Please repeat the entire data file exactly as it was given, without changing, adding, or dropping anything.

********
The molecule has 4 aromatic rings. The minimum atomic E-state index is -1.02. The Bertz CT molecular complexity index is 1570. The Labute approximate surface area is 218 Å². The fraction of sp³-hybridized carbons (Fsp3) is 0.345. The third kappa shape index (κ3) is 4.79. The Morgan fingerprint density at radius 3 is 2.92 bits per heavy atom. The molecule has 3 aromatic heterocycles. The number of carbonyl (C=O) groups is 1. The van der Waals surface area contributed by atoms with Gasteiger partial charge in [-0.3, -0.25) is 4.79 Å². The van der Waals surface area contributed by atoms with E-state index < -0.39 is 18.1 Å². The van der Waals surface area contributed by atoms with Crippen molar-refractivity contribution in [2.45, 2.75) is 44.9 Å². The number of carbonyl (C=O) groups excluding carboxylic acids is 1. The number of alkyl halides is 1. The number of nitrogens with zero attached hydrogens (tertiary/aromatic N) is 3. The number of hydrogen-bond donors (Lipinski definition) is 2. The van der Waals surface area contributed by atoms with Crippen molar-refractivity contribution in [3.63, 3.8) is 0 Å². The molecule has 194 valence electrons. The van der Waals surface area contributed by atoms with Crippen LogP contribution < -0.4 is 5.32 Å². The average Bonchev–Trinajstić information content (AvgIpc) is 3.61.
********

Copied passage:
The molecule has 4 aromatic rings. The minimum atomic E-state index is -1.02. The Bertz CT molecular complexity index is 1570. The Labute approximate surface area is 218 Å². The fraction of sp³-hybridized carbons (Fsp3) is 0.345. The third kappa shape index (κ3) is 4.79. The Morgan fingerprint density at radius 3 is 2.92 bits per heavy atom. The molecule has 3 aromatic heterocycles. The number of carbonyl (C=O) groups is 1. The van der Waals surface area contributed by atoms with Gasteiger partial charge in [-0.3, -0.25) is 4.79 Å². The van der Waals surface area contributed by atoms with E-state index < -0.39 is 18.1 Å². The van der Waals surface area contributed by atoms with Crippen molar-refractivity contribution in [2.45, 2.75) is 44.9 Å². The number of carbonyl (C=O) groups excluding carboxylic acids is 1. The number of alkyl halides is 1. The number of nitrogens with zero attached hydrogens (tertiary/aromatic N) is 3. The number of hydrogen-bond donors (Lipinski definition) is 2. The van der Waals surface area contributed by atoms with Crippen molar-refractivity contribution in [3.63, 3.8) is 0 Å². The molecule has 194 valence electrons. The van der Waals surface area contributed by atoms with Crippen LogP contribution < -0.4 is 5.32 Å². The average Bonchev–Trinajstić information content (AvgIpc) is 3.61.